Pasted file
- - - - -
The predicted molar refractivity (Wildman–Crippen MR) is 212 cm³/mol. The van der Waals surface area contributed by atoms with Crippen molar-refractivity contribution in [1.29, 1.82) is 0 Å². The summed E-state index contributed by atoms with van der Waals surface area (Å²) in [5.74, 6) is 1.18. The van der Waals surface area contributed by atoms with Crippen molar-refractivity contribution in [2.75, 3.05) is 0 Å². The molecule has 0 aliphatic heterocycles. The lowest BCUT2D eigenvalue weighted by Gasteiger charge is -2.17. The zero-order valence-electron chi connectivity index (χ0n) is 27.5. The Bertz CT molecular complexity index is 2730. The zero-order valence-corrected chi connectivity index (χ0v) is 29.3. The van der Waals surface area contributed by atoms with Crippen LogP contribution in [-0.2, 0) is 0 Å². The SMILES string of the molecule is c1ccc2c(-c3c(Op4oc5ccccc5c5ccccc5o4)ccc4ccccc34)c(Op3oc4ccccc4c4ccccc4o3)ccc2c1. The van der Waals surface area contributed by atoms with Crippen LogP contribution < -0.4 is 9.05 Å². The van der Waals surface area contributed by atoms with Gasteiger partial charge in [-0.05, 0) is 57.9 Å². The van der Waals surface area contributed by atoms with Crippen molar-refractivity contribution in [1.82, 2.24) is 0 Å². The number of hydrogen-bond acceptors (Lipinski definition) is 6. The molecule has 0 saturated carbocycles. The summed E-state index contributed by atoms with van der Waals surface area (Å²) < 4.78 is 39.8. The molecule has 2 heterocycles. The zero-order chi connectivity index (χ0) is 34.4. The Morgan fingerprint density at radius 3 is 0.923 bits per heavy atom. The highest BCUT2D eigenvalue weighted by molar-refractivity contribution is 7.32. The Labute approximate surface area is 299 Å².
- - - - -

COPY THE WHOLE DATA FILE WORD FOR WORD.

The predicted molar refractivity (Wildman–Crippen MR) is 212 cm³/mol. The van der Waals surface area contributed by atoms with Crippen molar-refractivity contribution in [1.29, 1.82) is 0 Å². The summed E-state index contributed by atoms with van der Waals surface area (Å²) in [5.74, 6) is 1.18. The van der Waals surface area contributed by atoms with Crippen molar-refractivity contribution in [2.75, 3.05) is 0 Å². The molecule has 0 aliphatic heterocycles. The lowest BCUT2D eigenvalue weighted by Gasteiger charge is -2.17. The zero-order valence-electron chi connectivity index (χ0n) is 27.5. The Bertz CT molecular complexity index is 2730. The zero-order valence-corrected chi connectivity index (χ0v) is 29.3. The van der Waals surface area contributed by atoms with Crippen LogP contribution in [-0.2, 0) is 0 Å². The SMILES string of the molecule is c1ccc2c(-c3c(Op4oc5ccccc5c5ccccc5o4)ccc4ccccc34)c(Op3oc4ccccc4c4ccccc4o3)ccc2c1. The van der Waals surface area contributed by atoms with Crippen LogP contribution < -0.4 is 9.05 Å². The van der Waals surface area contributed by atoms with Gasteiger partial charge in [-0.05, 0) is 57.9 Å². The van der Waals surface area contributed by atoms with Crippen molar-refractivity contribution in [1.82, 2.24) is 0 Å². The number of hydrogen-bond acceptors (Lipinski definition) is 6. The molecule has 0 saturated carbocycles. The summed E-state index contributed by atoms with van der Waals surface area (Å²) < 4.78 is 39.8. The molecule has 2 heterocycles. The zero-order chi connectivity index (χ0) is 34.4. The Morgan fingerprint density at radius 3 is 0.923 bits per heavy atom. The highest BCUT2D eigenvalue weighted by molar-refractivity contribution is 7.32. The Labute approximate surface area is 299 Å².